"Every time they report in a tag number they kind of want to know where was that animal released and how far she's gone. … I think some of them are amazed at the fact they can travel a mile a day."
Morse has been following along on social media as fishermen post about their recaptures.
"I think they're really curious to see where the lobsters that are around Grand Manan in the fall — where they go from here and where they do end up."
Morse said it's exciting to see research going on in the Bay of Fundy and in particular on Grand Manan.
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Southern fishery has collapsed
Anything that can be learned about the species is important, said Morse.
It may help make future decisions about fishery management.
It's possible that changing ocean temperatures are having an impact, said Koopman.
"We have seen some evidence further to the south of us, in the southern New England fishery, the lobster fishery down there has essentially collapsed and we suspect that's because temperatures are warming up there."
Water temperature in the Bay of Fundy has been measured throughout the year by a variety of means, said Koopman.
And there has not been a "consistent march" to higher temperatures.
But there has been a lot of variability, she said.
Some years have been really warm. Some years have been colder. And the timing of the peaks and and valleys on the temperature chart has shifted around.
Temperature key to lobster life cycle
That could be playing havoc with lobster reproduction.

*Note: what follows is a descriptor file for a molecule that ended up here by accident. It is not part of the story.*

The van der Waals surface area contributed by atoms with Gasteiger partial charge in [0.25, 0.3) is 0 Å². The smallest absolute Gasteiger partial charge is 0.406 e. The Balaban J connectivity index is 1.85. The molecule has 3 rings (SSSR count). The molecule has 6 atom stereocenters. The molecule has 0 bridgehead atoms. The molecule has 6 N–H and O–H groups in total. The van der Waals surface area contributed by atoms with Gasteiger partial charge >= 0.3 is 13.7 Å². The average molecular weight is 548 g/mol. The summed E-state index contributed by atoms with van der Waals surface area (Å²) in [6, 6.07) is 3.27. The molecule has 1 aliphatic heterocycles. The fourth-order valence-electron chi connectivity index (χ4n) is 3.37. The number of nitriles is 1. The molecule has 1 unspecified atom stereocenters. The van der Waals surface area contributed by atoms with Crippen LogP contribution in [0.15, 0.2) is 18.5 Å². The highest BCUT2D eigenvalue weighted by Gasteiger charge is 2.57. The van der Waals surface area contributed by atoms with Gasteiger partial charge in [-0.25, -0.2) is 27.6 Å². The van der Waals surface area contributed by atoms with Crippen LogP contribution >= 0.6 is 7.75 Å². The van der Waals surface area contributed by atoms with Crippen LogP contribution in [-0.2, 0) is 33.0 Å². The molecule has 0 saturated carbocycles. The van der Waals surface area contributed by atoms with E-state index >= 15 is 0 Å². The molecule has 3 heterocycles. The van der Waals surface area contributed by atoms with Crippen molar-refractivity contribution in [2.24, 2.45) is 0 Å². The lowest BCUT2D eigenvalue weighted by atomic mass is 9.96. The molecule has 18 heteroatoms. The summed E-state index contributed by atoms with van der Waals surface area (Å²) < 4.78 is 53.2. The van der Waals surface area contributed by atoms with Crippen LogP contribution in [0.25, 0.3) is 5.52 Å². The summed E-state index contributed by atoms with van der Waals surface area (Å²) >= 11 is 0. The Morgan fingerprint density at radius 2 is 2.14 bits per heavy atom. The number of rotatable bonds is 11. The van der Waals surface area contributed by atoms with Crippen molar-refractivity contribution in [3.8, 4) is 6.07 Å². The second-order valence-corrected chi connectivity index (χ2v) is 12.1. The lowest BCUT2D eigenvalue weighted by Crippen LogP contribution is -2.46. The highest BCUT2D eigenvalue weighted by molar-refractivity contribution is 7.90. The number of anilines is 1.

Female lobsters have a two-year reproductive cycle.
For the first year, eggs develop internally.
In March and April of the first year the female needs cool water, said Koopman, in order for the eggs to develop properly before they are extruded.
"If she doesn't get that, then that's a problem for her eggs."
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For the second year, the eggs are carried around on the female's underside until larvae hatch in late spring or early summer.
At that point, temperature is also key, she said. It affects the availability of plankton, which the baby lobsters eat.
Female lobsters likely seek cool water
Koopman said scientists suspect female lobsters can and do follow temperature.
"We know they're sensitive to temperature down to about 0.1 degree, so that's quite phenomenal."
Their movements may be influenced by water currents or odour plumes.
"We're not exactly sure how they navigate to where they're going but they definitely do seem to seek out temperatures that are ... critical to them being able to reproduce successfully."
Changing temperatures may already be having an impact that will only show up in the fishery seven years after the fact.
That's how long it takes for a lobster to grow to market size.
International fishery dispute
The study may also serve to alleviate tensions between U.S. and Canadian fishermen.
"I certainly don't think it's going to hurt it," said Morse.
They both fish in a disputed "grey zone" under different rules.
Maine fishermen can fish year round. The Bay of Fundy regular season goes from the second Tuesday in November until the end of June.
"Certainly [the lobsters] don't recognize where that line is, so maybe this just gives us a little bit more concrete information about how the lobsters are moving through the Bay of Fundy and the Gulf of Maine."